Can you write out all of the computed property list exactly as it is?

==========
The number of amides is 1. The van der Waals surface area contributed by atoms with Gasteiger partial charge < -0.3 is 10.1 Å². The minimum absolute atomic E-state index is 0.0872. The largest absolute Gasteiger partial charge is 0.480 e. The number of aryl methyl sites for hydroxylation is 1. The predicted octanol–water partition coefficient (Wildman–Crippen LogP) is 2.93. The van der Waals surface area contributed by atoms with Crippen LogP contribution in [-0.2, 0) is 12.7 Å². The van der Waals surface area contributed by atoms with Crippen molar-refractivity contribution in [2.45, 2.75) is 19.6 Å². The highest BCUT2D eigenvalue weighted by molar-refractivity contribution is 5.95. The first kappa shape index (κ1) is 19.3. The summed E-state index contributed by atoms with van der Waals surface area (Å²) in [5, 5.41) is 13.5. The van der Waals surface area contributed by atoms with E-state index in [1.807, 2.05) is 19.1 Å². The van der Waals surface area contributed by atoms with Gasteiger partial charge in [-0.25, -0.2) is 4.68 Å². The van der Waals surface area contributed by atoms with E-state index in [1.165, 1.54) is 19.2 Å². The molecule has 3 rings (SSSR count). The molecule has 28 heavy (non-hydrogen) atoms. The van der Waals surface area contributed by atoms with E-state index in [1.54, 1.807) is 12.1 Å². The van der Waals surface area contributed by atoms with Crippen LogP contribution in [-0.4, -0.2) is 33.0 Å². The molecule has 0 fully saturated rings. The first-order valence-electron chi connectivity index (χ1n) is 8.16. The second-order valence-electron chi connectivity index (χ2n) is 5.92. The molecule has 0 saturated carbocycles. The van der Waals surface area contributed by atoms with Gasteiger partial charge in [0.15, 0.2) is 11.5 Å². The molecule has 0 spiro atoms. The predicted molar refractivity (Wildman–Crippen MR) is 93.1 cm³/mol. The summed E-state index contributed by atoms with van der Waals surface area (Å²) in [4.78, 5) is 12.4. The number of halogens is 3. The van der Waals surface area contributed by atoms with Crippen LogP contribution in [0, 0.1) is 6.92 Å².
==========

The number of amides is 1. The van der Waals surface area contributed by atoms with Gasteiger partial charge < -0.3 is 10.1 Å². The minimum absolute atomic E-state index is 0.0872. The largest absolute Gasteiger partial charge is 0.480 e. The number of aryl methyl sites for hydroxylation is 1. The predicted octanol–water partition coefficient (Wildman–Crippen LogP) is 2.93. The van der Waals surface area contributed by atoms with Crippen LogP contribution in [-0.2, 0) is 12.7 Å². The van der Waals surface area contributed by atoms with Crippen molar-refractivity contribution in [2.45, 2.75) is 19.6 Å². The highest BCUT2D eigenvalue weighted by molar-refractivity contribution is 5.95. The first kappa shape index (κ1) is 19.3. The summed E-state index contributed by atoms with van der Waals surface area (Å²) in [5, 5.41) is 13.5. The van der Waals surface area contributed by atoms with E-state index in [1.807, 2.05) is 19.1 Å². The van der Waals surface area contributed by atoms with Gasteiger partial charge in [-0.25, -0.2) is 4.68 Å². The van der Waals surface area contributed by atoms with E-state index in [1.165, 1.54) is 19.2 Å². The molecule has 3 rings (SSSR count). The molecule has 28 heavy (non-hydrogen) atoms. The van der Waals surface area contributed by atoms with E-state index in [1.54, 1.807) is 12.1 Å². The van der Waals surface area contributed by atoms with Crippen LogP contribution in [-0.4, -0.2) is 33.0 Å². The molecule has 0 fully saturated rings. The first-order valence-electron chi connectivity index (χ1n) is 8.16. The second-order valence-electron chi connectivity index (χ2n) is 5.92. The molecule has 0 saturated carbocycles. The van der Waals surface area contributed by atoms with Gasteiger partial charge in [0.15, 0.2) is 11.5 Å². The molecule has 0 spiro atoms. The predicted molar refractivity (Wildman–Crippen MR) is 93.1 cm³/mol. The summed E-state index contributed by atoms with van der Waals surface area (Å²) in [4.78, 5) is 12.4. The number of halogens is 3. The van der Waals surface area contributed by atoms with Crippen LogP contribution in [0, 0.1) is 6.92 Å².